“The street in front of us exploded. People were crying and screaming. As we ran for our lives in the chaos and confusion, we became separated. I found refuge in a restaurant.
Where was my sister, Nasra, who was expecting a baby? Was she alive?
After three hours, those of us hiding in the restaurant cautiously made our way to our homes. Thankfully, Nasra had gone inside a building, waited for the sounds of war to cease, and was safely home. We had been in the marketplace buying what we might need to leave Somalia (like shoes.) We knew the matter was urgent now and that we could not wait any longer. We would leave tomorrow.
For two months, we lived outside the war-torn city. Nasra gave birth to her baby with no help from a doctor or nurse or hospital. When we left Somalia, we slept on chairs in the airport in Dubai for three days and nights. We took turns sleeping, so someone was always awake to watch the children. We were able to leave because I had a friend in Pakistan who got the visas for us. We sold our land to buy the tickets. That is how we got out of our country.”
Mona continued to tell me her story of leaving Somalia, flying to a refugee camp in Pakistan, and coming to the United States. Nasra’s husband is still waiting (several years later) in Ethiopia to come to the U.S.
While in Pakistan, they learned English. It was also in Pakistan that Mona took one year of study to be a registered nurse. She and her two sisters and nieces and nephews were eventually flown to Tampa, Florida, where people were waiting for them. The family was taken to a nicely furnished home with lots of food, the 911 number to call for help, and the phone number of one of the greeters.
Mona said, “People were very nice but we did not know where to start to get a driver’s license or work.” They saw no other Somalis. Family members then suggested they come to Minnesota. They arrived in Rochester, where Mona, with her one year of nursing school, found work. Finding work in health care has never been a problem for her.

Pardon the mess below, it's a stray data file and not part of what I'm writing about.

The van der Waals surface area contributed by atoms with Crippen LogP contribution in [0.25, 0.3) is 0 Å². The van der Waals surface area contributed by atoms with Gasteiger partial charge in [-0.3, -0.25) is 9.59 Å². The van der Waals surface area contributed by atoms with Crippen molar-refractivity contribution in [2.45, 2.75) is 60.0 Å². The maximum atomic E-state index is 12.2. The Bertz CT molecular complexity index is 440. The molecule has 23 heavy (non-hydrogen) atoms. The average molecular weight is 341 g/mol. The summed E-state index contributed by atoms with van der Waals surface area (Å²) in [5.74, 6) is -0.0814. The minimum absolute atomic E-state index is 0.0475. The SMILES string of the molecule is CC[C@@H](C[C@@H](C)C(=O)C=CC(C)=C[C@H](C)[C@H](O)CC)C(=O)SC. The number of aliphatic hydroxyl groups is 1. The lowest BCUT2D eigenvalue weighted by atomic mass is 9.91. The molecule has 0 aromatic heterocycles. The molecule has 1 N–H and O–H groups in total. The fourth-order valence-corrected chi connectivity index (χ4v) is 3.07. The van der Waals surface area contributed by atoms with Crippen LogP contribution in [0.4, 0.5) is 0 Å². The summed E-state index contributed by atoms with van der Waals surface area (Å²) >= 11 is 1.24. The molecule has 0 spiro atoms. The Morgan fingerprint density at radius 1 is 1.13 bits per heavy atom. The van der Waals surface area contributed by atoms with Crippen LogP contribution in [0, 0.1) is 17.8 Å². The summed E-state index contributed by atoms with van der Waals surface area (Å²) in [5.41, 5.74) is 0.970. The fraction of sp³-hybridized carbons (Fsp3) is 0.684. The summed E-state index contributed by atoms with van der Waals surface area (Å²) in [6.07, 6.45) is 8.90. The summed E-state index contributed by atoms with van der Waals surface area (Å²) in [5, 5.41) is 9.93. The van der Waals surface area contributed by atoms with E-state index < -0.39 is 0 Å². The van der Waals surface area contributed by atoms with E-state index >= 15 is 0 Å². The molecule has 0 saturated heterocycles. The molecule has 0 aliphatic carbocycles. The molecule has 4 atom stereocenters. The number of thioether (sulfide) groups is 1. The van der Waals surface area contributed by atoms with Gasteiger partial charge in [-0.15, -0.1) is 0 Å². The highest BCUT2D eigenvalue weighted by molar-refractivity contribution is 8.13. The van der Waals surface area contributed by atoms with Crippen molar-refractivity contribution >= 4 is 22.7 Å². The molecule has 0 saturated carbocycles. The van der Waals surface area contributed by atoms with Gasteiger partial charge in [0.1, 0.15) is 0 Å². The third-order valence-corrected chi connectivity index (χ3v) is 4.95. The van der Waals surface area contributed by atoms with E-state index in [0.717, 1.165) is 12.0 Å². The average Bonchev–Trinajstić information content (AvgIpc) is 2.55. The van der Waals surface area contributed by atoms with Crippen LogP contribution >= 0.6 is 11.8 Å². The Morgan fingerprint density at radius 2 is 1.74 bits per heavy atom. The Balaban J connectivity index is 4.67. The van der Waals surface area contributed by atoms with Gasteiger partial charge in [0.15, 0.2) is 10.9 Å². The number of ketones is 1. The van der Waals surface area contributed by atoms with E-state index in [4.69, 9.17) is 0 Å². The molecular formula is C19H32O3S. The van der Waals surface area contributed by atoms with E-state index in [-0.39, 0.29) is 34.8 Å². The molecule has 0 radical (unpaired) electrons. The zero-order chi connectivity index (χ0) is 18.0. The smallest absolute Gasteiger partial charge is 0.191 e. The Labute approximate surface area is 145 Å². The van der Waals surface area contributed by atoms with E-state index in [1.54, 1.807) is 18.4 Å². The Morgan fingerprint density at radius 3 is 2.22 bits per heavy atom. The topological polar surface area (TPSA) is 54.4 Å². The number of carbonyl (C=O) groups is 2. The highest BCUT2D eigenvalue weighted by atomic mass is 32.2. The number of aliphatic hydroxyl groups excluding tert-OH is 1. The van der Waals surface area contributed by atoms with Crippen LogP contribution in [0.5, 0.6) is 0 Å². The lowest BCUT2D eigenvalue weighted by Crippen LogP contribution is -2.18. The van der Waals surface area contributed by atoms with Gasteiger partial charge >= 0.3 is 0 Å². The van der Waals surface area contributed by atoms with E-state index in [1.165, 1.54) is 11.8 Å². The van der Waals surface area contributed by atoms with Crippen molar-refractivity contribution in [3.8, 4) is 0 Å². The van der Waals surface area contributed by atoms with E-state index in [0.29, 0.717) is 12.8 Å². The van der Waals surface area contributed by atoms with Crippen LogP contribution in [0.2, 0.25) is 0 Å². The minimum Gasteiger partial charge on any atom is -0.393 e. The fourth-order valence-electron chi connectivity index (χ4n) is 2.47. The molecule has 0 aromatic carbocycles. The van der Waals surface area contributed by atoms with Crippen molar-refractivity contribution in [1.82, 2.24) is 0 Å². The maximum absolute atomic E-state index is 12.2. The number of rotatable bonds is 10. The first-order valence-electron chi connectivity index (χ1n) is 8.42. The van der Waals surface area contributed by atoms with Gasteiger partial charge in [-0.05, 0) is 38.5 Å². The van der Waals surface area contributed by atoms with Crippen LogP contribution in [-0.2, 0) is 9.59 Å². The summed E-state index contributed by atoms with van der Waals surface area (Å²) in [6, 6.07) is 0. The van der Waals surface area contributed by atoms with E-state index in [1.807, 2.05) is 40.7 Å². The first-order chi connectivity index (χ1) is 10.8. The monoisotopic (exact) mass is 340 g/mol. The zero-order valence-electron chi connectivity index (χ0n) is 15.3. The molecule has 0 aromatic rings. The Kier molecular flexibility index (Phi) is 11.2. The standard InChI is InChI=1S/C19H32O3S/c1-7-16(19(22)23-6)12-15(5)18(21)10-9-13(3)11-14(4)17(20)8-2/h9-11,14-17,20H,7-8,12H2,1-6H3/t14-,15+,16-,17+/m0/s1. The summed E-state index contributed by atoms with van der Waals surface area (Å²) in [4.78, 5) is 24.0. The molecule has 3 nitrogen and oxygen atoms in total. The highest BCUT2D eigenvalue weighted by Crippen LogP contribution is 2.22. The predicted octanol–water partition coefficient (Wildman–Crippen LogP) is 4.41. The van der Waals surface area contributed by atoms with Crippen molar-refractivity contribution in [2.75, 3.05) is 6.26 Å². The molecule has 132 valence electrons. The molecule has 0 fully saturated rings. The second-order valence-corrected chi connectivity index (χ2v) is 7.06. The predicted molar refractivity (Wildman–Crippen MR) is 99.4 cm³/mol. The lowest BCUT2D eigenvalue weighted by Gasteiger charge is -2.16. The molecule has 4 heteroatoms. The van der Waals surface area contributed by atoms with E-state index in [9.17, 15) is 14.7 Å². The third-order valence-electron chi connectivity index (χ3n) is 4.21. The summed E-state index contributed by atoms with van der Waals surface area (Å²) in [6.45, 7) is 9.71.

Still, Nasra wanted something different in schooling for her children and to live in a town with a low crime rate. Their next move? Aberdeen. Mona stayed for one more year in Rochester, and her plan was to move to Minneapolis to be near a school of nursing. Nasra told her, “Come here. Aberdeen has a school of nursing.” Soon, the three sisters and the children were together again. Community and family are what matter most. They are grateful for the people and agencies who have helped teach, mentor, and tutor the family in many ways and for helping them with citizenship in 2019. “The test was hard, but we were well prepared,” Mona said.
Prior to election day 2020, Mona and her family studied the sample ballot. On election day, a friend went with Mona to show her where to vote. She needed no other assistance. After casting her ballot, she went home to get her sisters and other eligible family members to the courthouse to vote. It was an important day, as was the day in Sioux Falls in 2019 when they became citizens.
Mona wants to be a registered nurse. Presentation College cannot accept her high school transcript nor the one year of nurse’s training from Pakistan, so she is working toward a GED to enter PC as a nursing student. She misses the food and the weather in her home country but doubts she’ll ever return.
“Somalia is a scary place. The memories are vivid and frightening.”
She enjoys the ease of getting from place to place in Aberdeen, the low crime rate, and the quiet compared to bigger cities. What’s a typical day like? She takes care of their daughter, Hoda. There is bathing, laundry, preparing food, house cleaning, and getting ready for her 4:00 PM shift at Mother Joseph, where she has worked for five years and become friends with some of her coworkers. Like many women in Aberdeen who juggle a job, family, and home, she has little time for much else. In her free time, she likes exercising, walking, reading, and cooking. “Cooking is fun for me.”
“Soldiers were killing people everywhere. It was 1991. Fourteen of my family, including my mother, were killed. My father used his connections to help move my siblings and me from house to house to house. Eventually, we escaped Somalia to live for seven years in a refugee camp in Nairobi, Kenya.
My dream was always to come to the United States. While in the camp, I was the only one in my family working. People paid me to teach and coach their children in soccer. I had been a professional soccer player on a national team for two years. I also had a job in the camp as a dishwasher. Finally, I saved enough money to leave the camp, flying to Mexico. I came into the United States in San Diego. I cried happy tears when I entered this country. My dream come true.